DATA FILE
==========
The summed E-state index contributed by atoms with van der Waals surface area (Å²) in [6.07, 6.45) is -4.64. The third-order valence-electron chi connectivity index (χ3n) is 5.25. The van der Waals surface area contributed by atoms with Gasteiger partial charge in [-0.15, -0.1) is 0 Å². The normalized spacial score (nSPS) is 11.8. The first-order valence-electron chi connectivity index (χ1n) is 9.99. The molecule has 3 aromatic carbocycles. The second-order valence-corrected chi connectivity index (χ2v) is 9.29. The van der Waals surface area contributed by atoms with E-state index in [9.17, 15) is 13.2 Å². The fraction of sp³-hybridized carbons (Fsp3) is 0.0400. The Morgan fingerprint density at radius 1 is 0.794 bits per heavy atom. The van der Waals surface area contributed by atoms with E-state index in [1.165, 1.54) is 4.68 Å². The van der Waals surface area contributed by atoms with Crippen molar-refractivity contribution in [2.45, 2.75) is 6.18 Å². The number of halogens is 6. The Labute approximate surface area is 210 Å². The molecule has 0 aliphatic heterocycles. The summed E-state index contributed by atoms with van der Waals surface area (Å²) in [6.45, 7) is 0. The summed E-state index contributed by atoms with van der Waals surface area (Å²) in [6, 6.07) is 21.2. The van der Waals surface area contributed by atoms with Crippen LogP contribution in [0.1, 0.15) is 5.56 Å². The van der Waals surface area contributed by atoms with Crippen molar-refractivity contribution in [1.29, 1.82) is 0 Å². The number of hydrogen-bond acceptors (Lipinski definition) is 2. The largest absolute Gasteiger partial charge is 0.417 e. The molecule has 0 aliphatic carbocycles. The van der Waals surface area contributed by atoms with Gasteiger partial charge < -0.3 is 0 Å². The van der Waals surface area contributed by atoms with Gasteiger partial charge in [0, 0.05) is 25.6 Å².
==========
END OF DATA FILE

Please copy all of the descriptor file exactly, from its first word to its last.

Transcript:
The summed E-state index contributed by atoms with van der Waals surface area (Å²) in [6.07, 6.45) is -4.64. The third-order valence-electron chi connectivity index (χ3n) is 5.25. The van der Waals surface area contributed by atoms with Gasteiger partial charge in [-0.15, -0.1) is 0 Å². The normalized spacial score (nSPS) is 11.8. The first-order valence-electron chi connectivity index (χ1n) is 9.99. The molecule has 3 aromatic carbocycles. The second-order valence-corrected chi connectivity index (χ2v) is 9.29. The van der Waals surface area contributed by atoms with E-state index in [9.17, 15) is 13.2 Å². The fraction of sp³-hybridized carbons (Fsp3) is 0.0400. The Morgan fingerprint density at radius 1 is 0.794 bits per heavy atom. The van der Waals surface area contributed by atoms with E-state index in [1.165, 1.54) is 4.68 Å². The van der Waals surface area contributed by atoms with Crippen molar-refractivity contribution in [2.45, 2.75) is 6.18 Å². The number of halogens is 6. The Labute approximate surface area is 210 Å². The molecule has 0 aliphatic heterocycles. The summed E-state index contributed by atoms with van der Waals surface area (Å²) in [6.45, 7) is 0. The summed E-state index contributed by atoms with van der Waals surface area (Å²) in [6, 6.07) is 21.2. The van der Waals surface area contributed by atoms with Crippen LogP contribution in [0.1, 0.15) is 5.56 Å². The van der Waals surface area contributed by atoms with Crippen molar-refractivity contribution in [1.29, 1.82) is 0 Å². The number of hydrogen-bond acceptors (Lipinski definition) is 2. The largest absolute Gasteiger partial charge is 0.417 e. The molecule has 0 aliphatic carbocycles. The van der Waals surface area contributed by atoms with Gasteiger partial charge < -0.3 is 0 Å². The van der Waals surface area contributed by atoms with Gasteiger partial charge in [0, 0.05) is 25.6 Å².